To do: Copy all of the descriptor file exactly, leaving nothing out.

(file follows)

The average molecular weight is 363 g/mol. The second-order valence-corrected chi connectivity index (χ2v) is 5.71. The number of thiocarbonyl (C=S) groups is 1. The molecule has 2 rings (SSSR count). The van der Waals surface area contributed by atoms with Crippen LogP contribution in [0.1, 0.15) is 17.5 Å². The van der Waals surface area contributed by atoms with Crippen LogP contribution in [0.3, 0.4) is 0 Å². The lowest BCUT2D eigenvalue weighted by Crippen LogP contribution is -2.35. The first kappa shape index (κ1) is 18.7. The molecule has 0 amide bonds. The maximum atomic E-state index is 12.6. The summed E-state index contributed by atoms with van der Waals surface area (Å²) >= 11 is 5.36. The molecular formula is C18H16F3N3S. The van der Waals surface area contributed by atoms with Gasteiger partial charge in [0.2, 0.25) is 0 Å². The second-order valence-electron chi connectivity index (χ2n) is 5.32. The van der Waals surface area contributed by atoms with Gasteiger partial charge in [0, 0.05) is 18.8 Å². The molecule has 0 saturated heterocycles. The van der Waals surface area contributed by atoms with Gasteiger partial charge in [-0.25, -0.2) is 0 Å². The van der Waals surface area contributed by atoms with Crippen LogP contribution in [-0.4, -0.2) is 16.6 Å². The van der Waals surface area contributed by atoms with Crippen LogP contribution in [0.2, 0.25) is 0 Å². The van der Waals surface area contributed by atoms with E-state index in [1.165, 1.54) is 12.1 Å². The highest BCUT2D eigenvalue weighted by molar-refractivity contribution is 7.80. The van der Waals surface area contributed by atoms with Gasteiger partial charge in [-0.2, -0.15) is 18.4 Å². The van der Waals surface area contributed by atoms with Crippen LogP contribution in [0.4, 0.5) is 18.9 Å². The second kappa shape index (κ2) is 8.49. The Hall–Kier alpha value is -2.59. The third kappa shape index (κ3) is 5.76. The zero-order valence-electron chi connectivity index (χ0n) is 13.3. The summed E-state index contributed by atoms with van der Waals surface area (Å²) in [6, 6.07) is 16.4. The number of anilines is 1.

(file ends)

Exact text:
The average molecular weight is 363 g/mol. The second-order valence-corrected chi connectivity index (χ2v) is 5.71. The number of thiocarbonyl (C=S) groups is 1. The molecule has 2 rings (SSSR count). The van der Waals surface area contributed by atoms with Crippen LogP contribution in [0.1, 0.15) is 17.5 Å². The van der Waals surface area contributed by atoms with Crippen LogP contribution in [0.3, 0.4) is 0 Å². The lowest BCUT2D eigenvalue weighted by Crippen LogP contribution is -2.35. The first kappa shape index (κ1) is 18.7. The molecule has 0 amide bonds. The maximum atomic E-state index is 12.6. The summed E-state index contributed by atoms with van der Waals surface area (Å²) >= 11 is 5.36. The molecular formula is C18H16F3N3S. The van der Waals surface area contributed by atoms with Gasteiger partial charge in [0.2, 0.25) is 0 Å². The second-order valence-electron chi connectivity index (χ2n) is 5.32. The van der Waals surface area contributed by atoms with Gasteiger partial charge in [0, 0.05) is 18.8 Å². The molecule has 0 saturated heterocycles. The van der Waals surface area contributed by atoms with Gasteiger partial charge in [-0.25, -0.2) is 0 Å². The van der Waals surface area contributed by atoms with Crippen LogP contribution in [-0.4, -0.2) is 16.6 Å². The van der Waals surface area contributed by atoms with Crippen LogP contribution in [0.2, 0.25) is 0 Å². The van der Waals surface area contributed by atoms with E-state index in [1.165, 1.54) is 12.1 Å². The highest BCUT2D eigenvalue weighted by molar-refractivity contribution is 7.80. The van der Waals surface area contributed by atoms with Gasteiger partial charge in [-0.2, -0.15) is 18.4 Å². The van der Waals surface area contributed by atoms with Crippen LogP contribution in [0.4, 0.5) is 18.9 Å². The second kappa shape index (κ2) is 8.49. The Hall–Kier alpha value is -2.59. The third kappa shape index (κ3) is 5.76. The zero-order valence-electron chi connectivity index (χ0n) is 13.3. The summed E-state index contributed by atoms with van der Waals surface area (Å²) in [6, 6.07) is 16.4. The number of anilines is 1.